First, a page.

American Society for Peripheral Nerve
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Neurorrhaphy Augmented with Light-Bonded Autologous Tissue
Nicolò Rossi, MD1; María Béjar-Scribner, MD1; Benjamin B Scott, MD2; David M. Kostyra, BS3; Kristina Jones, BS3; Giuseppe M Peretti, MD4; Mark A Randolph, MAS1; Robert W. Redmond, PhD3
1Plastic & Reconstructive Surgery, Massachusetts General Hospital, Harvard Medical School, Boston, MA; 2Massachussetts General Hospital, Harvard Medical School, Boston, MA; 3Wellman Center for Photomedicine, Massachusetts General Hospital, Harvard Medical School, Boston, MA; 4Department of Biomedical Sciences for Health, University of Milan, Milano, Italy

Introduction: Photochemical tissue bonding (PTB) uses light and a photoactive dye to create covalent crosslinks between a nerve wrap material and the epineurial surface that results in a watertight seal around the neurorrhaphy, thus reducing the suture burden and sealing the regenerating nerve microenvironment. We have previously demonstrated the ability of PTB to bond and seal nerves using different materials, including crosslinked human amniotic membrane (xHAM). In this study, we tested autologous vein as a photo-sealed wrap over 16 weeks of follow-up in a rodent sciatic nerve transection and repair model, testing the motor and sensory function of the limb combined with histologic assessment.
Materials & methods: Twenty-four Lewis rats underwent transection of the sciatic nerve. Animals were then randomized to three treatment groups; standard neurorrhaphy (SN), xHAM with PTB, and autologous vein wrap with PTB. Four animals were used as femoral vein donors. Functional recovery was assessed at four-weeks intervals using walking track analysis. Gastrocnemius muscle mass preservation, histology, and histomorphometry were evaluated at 16 weeks.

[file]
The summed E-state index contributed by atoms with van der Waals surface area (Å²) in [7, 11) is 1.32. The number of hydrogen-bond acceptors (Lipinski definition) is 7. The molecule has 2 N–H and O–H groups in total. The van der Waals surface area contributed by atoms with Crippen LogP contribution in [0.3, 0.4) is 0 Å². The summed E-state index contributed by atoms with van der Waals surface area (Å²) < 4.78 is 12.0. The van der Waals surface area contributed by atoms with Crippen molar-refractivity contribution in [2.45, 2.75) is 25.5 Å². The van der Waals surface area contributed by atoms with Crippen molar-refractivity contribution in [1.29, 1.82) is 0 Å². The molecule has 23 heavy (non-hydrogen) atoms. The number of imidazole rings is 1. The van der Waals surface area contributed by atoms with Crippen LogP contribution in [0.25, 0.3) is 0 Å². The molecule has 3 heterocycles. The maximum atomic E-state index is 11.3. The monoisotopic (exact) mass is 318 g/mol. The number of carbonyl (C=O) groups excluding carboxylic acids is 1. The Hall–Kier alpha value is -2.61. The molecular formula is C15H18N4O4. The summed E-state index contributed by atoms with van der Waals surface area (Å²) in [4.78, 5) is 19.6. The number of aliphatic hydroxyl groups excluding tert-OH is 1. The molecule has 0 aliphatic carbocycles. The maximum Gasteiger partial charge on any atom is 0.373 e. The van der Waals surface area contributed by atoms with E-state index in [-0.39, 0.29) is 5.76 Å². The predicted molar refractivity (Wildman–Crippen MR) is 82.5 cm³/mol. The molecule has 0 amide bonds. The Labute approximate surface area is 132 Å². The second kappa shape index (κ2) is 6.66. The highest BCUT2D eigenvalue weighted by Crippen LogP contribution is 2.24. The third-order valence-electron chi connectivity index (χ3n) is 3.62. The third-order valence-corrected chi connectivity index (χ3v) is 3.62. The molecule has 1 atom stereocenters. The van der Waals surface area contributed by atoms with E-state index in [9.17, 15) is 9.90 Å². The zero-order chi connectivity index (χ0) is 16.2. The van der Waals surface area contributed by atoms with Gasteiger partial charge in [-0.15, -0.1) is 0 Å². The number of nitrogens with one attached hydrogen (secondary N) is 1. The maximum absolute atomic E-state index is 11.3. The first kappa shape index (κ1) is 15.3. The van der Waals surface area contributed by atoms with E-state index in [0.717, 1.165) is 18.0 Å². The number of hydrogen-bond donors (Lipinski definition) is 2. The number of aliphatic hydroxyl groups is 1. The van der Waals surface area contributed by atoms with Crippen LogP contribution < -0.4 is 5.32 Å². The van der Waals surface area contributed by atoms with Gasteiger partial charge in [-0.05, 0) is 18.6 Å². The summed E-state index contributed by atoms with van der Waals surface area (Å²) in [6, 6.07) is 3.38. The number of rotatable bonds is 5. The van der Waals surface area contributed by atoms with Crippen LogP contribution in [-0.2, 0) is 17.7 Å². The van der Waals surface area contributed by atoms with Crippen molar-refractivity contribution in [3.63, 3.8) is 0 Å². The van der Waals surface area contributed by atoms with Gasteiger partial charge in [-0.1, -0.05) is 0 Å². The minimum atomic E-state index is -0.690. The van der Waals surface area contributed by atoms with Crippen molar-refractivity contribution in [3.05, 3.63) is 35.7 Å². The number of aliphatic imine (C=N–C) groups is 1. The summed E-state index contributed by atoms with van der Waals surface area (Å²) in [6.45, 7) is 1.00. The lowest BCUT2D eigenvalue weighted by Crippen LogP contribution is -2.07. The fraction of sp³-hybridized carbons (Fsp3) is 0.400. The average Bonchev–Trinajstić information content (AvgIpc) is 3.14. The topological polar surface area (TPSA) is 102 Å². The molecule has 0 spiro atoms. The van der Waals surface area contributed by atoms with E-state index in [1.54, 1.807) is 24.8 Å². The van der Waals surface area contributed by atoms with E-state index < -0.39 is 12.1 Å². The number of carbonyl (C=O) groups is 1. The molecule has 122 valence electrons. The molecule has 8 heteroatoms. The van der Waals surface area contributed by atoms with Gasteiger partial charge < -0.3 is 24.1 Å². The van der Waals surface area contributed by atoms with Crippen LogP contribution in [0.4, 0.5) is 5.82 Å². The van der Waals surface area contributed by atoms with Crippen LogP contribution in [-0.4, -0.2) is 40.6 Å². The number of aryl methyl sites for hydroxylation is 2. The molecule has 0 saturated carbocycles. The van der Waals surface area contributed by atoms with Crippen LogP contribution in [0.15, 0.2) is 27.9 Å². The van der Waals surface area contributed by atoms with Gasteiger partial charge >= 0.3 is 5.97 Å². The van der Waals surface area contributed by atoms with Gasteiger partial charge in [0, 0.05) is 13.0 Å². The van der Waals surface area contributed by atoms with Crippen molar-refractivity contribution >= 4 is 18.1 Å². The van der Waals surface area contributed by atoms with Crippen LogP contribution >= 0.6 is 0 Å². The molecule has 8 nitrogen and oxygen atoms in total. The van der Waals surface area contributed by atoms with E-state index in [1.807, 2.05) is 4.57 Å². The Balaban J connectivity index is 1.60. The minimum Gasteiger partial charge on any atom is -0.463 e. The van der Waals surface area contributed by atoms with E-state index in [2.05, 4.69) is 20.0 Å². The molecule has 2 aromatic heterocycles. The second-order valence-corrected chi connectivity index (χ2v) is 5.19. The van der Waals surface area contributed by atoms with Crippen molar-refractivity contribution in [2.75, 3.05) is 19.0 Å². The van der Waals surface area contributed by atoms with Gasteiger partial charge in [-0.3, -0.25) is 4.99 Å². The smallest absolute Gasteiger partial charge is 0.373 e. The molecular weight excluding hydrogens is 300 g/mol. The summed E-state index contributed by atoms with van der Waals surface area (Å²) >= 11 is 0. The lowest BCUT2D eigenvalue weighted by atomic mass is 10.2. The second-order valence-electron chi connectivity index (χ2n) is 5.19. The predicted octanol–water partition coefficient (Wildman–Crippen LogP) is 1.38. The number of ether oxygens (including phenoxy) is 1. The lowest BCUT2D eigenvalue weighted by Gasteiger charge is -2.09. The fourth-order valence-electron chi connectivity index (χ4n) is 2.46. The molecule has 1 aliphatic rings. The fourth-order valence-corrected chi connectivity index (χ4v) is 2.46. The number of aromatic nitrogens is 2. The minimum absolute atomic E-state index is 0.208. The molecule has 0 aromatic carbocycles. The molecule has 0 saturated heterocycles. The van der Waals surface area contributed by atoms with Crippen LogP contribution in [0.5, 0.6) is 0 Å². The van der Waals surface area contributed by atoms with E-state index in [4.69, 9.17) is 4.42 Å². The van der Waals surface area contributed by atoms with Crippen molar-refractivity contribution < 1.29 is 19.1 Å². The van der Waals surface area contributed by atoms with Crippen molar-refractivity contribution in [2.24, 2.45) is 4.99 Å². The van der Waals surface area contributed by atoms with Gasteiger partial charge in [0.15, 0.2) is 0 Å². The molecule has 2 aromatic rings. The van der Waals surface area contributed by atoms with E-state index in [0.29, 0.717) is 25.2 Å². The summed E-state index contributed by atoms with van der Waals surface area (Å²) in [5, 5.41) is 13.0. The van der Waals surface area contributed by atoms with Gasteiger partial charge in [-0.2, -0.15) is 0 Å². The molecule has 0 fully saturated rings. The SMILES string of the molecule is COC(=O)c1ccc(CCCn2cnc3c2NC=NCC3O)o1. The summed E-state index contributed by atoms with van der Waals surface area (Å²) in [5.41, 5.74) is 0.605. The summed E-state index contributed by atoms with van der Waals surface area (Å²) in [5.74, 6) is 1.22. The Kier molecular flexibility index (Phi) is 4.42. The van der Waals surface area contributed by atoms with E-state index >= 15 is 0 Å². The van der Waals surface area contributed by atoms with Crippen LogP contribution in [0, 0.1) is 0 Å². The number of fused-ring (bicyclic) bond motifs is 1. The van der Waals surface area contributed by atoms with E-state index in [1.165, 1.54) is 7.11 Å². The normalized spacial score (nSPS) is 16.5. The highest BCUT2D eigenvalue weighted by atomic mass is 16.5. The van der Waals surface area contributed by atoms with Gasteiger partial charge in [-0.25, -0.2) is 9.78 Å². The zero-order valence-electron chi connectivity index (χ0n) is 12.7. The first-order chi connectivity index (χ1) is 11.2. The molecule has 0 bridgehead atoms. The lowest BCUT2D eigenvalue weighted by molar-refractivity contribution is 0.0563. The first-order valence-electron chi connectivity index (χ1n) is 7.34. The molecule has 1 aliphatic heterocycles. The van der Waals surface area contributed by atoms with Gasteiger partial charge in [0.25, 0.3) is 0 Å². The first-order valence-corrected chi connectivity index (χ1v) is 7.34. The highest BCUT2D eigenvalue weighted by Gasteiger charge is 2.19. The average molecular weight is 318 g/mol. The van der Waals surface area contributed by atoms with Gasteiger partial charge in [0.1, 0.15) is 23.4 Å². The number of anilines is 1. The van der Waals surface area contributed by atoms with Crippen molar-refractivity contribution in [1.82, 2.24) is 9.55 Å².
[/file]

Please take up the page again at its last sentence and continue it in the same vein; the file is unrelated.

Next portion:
Results: Nerves treated with PTB-sealed autologous vein improved functional recovery, although the comparison between groups was not significantly different (SN: -0.69 +- 0.23; XHAM: -0.64 +- 0.16; Vein: -0.62+- 0.25). The comparison of the muscle mass preservation between control and experimental side showed good muscle mass preservation but no statistical difference between groups (SN: - 0.70+- 0.06; XHAM: - 0.71+- 0.08; Vein: - 0.74 +- 0.07). The histomorphometric analysis found good axonal regeneration in all repair techniques.
Conclusions: These results demonstrate that peripheral nerve injury can be repaired with autologous tissue using a photochemical technique with results similar to those achieved with the current gold standard. Although not reaching statistical significance in this pilot study, the group treated with autologous veins and PTB showed improved results than the other groups for functional recovery, gastrocnemius muscle mass preservation, histology, and histomorphometric analysis. Using autologous vein for nerve wrapping with PTB would remove foreign body concerns and would be readily available and easily collected during routine surgery. This study illustrates a new repair method that could restore normal endoneurial homeostasis in a less traumatic fashion following nerve transection injury.


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